The full version of this counterfeiting feature can be read in the July issue of our digital magazine: http://www.pharmtech.com/ptedigital0710
The problem of counterfeit medicines was first addressed at an international level in 1985, when a conference of experts recommended that the World Health Organization (WHO), together with other international and non-governmental organisations, should study the feasibility of setting up a clearing house to collect data and to inform governments about the nature and extent of counterfeiting. Since then, however, the problem has only escalated. According to the WHO, the magnitude of the issue is difficult to assess because of the variety of information sources available.1 Additionally, the WHO stresses that counterfeiters are extremely flexible and can change their methods from day to day, so the results of a study may already be out of date the day they are released.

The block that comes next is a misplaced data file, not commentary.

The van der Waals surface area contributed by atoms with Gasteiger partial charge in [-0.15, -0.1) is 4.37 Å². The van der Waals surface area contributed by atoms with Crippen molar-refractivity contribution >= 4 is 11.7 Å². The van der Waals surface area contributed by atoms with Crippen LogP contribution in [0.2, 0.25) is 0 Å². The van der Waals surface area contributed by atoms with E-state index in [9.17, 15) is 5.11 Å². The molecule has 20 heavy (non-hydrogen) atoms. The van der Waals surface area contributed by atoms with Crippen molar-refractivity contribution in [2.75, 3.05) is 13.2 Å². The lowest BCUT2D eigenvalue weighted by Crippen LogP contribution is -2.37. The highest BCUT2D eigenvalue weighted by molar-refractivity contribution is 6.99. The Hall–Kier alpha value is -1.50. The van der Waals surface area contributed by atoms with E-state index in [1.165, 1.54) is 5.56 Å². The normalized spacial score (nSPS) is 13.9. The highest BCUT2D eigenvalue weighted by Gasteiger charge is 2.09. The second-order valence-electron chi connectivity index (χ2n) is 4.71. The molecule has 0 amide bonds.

Products can never be made completely secure against counterfeiting; however, counterfeiters will always target medicines that are easiest to copy. In the EU, companies that have yet to implement a solution are going to have to move quickly in light of the significant threat that counterfeiting presents as well as amendments that are being made to the current EU anti-counterfeiting directive; one of which mandates safety features, such as seals or serial numbers, for certain medicines.5
Speaking to a variety of industry leaders, PTE examines some of the trends in anti-counterfeiting technologies, as well as the innovative solutions being used by the industry.
1. WHO, Medicines: counterfeit medicines, Fact sheet N°275 (2010). http://www.who.int/
2. European Commission, Counterfeit Medicines (2010). http://ec.europa.eu/
3. Aegate, Medicines top counterfeit concern list in Europe — consumers call for tougher safety measures (2009). http://www.aegate.com/
5. European Parliament, Fake medicines: MEPs want to target online sales (2010). http://www.europarl.europa.eu/